I once had a foot massage in Shanghai Airport when I had a few hours to kill and had been doing a lot of walking. My calves were sore and I figured it was just the thing, having heard about the wonders of Chinese foot massage. Unfortunately, the Chinese masseur knew only 3 words of English: “Pain is good”. He persisted in saying this every time I squeaked in pain or asked if he could go a bit more gently. I now know why the Chinese are renowned for their torture skills. To be fair, once I could walk again, it probably did work.
So I’m always a bit mistrustful of those who say pain is good. Sometimes it’s good because it’s pushing your endurance levels, such as when struggling up a steep hill on a mountain bike when your lungs are bursting and your legs are on fire. And sometimes it’s doing good in the same way that a painful massage or an ice bath does. And then there’s chronic pain. Which no one could possibly argue is good.
Chronic pain destroys every fibre in your soul. (Do souls have fibres? I’m pretty sure I’ve felt mine ripping one by one). It makes you feel sick. It stops you concentrating, it stops you sleeping, it stops you smiling, and it can even destroy your will to live. You live on a cocktail of painkillers and count down the minutes until your next dose, perhaps topping them up with whisky or wine or whatever your tipple. I confess that on several occasions, I’ve counted down the minutes until 6pm when I can legitimately pour myself a glass of wine to help wash the painkillers down, especially since I’m allergic to all the good painkilling drugs. In case you’re wondering, it’s a self-imposed rule since as long as I can remember that I almost never drink before 6pm (very rarely broken, even in such times of chronic pain).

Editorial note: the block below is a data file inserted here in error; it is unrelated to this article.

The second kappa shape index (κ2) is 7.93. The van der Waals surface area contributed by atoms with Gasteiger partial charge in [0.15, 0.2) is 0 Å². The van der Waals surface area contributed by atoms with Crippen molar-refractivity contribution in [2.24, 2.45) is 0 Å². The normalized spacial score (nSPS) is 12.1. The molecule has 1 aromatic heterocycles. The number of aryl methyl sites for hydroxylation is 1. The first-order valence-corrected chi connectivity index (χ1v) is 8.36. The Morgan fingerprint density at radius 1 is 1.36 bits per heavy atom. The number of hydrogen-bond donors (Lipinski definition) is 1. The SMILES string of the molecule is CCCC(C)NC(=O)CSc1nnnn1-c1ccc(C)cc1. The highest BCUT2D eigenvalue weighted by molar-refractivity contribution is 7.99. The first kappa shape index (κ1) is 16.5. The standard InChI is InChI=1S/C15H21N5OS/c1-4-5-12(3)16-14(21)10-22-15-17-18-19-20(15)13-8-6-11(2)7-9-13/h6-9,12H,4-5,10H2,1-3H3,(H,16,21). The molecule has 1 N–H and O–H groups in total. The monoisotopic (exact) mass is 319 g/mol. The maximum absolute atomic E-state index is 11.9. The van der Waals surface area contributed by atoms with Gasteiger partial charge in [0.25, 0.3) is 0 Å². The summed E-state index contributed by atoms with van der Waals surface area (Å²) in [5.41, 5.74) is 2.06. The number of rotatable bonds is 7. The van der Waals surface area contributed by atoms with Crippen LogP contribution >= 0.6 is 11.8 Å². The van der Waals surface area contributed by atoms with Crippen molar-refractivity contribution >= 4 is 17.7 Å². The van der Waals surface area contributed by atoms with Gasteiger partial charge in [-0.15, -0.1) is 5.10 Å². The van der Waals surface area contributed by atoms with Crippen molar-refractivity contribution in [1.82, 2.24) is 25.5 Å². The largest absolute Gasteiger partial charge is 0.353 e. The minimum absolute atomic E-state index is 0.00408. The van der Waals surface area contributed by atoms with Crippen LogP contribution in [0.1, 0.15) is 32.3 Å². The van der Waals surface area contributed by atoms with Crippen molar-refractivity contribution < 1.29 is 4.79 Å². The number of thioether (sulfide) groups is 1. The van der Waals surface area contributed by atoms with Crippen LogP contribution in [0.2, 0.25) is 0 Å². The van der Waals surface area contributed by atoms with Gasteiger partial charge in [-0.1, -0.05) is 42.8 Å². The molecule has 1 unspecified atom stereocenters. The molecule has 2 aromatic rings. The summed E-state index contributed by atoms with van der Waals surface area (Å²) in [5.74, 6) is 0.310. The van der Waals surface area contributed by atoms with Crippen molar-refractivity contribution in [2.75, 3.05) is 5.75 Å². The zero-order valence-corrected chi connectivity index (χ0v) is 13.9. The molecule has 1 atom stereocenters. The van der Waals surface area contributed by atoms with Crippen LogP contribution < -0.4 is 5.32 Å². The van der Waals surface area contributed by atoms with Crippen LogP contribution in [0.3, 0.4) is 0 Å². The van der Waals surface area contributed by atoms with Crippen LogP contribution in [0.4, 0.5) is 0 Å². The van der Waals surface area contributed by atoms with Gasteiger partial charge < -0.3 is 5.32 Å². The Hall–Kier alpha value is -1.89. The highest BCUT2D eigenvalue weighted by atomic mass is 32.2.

I’m not sure whether chronic pain is worse for an active person or not. On the one hand, it’s intensely frustrating not to be able to exercise or play your favourite sports, and to be forced to sit or lie down and do nothing more than idly watch some rubbish on TV or listen to the radio. On the other hand, if you can manage some exercise (of any sort) it does at least take your mind off it, even if it doesn’t help ease the pain. And active people are generally used to pain!